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The Mistake of a Business Owner in Using a Progressive Disciplinary Policy

Hypothetical 1:  Sue started Beautiful Endeavors, Inc. fifteen years ago. The company now has five employees. Sue heard that she needs to have a progressive disciplinary policy so she implements one at her business. Then, Sam, an employee, physically assaults Chris, an employee. However, since Sam did not have any disciplinary issues, the policy requires that Sam is provided with a verbal warning.

Hypothetical 2:  Jill has a florist business. She uses an employee handbook from the internet and implements it prior to hiring her first employee. The employee handbook has a progressive disciplinary policy, but the employee handbook also states that the handbook is not a contract. One of Jill’s employees Mark starts coming to work late. She follows the progressive discipline policy and provides him with a verbal warning. Then he comes to work and tells his supervisor to “____ off.” The supervisor tells Mark that he is fired. However, the progressive discipline policy required that Mark was provided with a written warning.

Hypothetical 3:  Bruce owns an excavation company. He implemented a progressive disciplinary policy because he believes it is fair. Two of his employees get in an accident while racing on the job with their bobcats. An innocent bystander is injured. Bruce fires the employees. However, the progressive disciplinary policy requires that one of them receives a verbal warning as it is his first offense, and that the other one receives a suspension because it is her third offense.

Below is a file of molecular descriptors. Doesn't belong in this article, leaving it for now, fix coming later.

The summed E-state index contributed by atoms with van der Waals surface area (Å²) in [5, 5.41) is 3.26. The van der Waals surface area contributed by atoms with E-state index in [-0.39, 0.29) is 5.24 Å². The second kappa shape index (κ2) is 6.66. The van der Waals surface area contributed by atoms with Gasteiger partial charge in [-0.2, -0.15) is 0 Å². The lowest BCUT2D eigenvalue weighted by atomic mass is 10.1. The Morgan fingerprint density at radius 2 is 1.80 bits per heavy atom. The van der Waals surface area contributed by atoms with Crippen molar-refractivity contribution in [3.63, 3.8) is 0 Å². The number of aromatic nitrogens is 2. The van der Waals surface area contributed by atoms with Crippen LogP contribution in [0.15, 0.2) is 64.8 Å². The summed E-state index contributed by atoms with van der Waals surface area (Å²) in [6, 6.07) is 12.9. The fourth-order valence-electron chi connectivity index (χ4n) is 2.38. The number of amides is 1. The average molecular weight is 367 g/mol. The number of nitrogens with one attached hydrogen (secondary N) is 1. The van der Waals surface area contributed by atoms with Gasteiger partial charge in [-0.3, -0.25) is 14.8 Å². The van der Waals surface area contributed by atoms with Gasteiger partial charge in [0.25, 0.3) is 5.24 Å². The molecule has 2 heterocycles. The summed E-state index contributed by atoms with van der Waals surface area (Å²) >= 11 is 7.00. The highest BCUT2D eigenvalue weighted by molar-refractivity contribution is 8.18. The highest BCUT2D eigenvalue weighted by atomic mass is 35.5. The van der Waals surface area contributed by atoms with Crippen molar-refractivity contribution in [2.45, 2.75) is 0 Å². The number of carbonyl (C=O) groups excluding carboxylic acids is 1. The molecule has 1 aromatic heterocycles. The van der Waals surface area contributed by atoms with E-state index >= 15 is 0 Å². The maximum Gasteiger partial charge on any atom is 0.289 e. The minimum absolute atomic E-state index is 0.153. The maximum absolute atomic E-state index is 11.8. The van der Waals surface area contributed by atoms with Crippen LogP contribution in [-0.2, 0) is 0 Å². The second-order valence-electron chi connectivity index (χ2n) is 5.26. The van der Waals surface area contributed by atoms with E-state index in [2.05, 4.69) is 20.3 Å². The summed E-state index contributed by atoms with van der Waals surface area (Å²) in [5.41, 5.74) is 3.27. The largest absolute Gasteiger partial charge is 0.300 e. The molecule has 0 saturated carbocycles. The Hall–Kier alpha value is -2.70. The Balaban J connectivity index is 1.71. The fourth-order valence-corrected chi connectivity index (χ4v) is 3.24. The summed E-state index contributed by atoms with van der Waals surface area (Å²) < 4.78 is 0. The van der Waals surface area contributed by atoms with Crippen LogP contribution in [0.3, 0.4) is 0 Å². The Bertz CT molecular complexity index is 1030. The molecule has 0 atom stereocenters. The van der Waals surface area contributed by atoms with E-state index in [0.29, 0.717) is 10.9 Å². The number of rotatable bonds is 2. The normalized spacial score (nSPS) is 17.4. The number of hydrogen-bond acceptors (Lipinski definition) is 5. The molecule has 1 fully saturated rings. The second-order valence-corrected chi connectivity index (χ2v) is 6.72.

Minnesota law does not require a progressive disciplinary policy. A progressive disciplinary policy requires an employer to follow a hierarchy in meting out discipline. Usually a first offense requires a verbal warning. A second offense is a written warning. A third offense is a suspension. A fourth offense is termination (note: there are many different versions of progressive discipline – this is just one example). Although Minnesota law does not require that you use a progressive disciplinary policy, if you have such a policy in a union contract, an employment contract, or as an employment policy, generally, the employer will be required to follow its progressive disciplinary policy.

As a general rule, your discipline policy should allow you to terminate your employee regardless of the offense. It is not possible to draft a policy that includes every single offense that results in automatic termination. It is not uncommon for there to be an offense that you have not thought of that will result in you needing to terminate the employee. A disciplinary policy that allows you to terminate even on the first offense is necessary and best practice.

Spangler and de Stefano, PLLP assists business owners with most aspects related to their business, including employment issues.

The material contained herein is for informational purposes only, and is not intended to create or constitute an attorney-client relationship between Spangler and de Stefano, PLLP and the reader. The information contained herein is not offered as legaladvice and should not be construed as legal advice.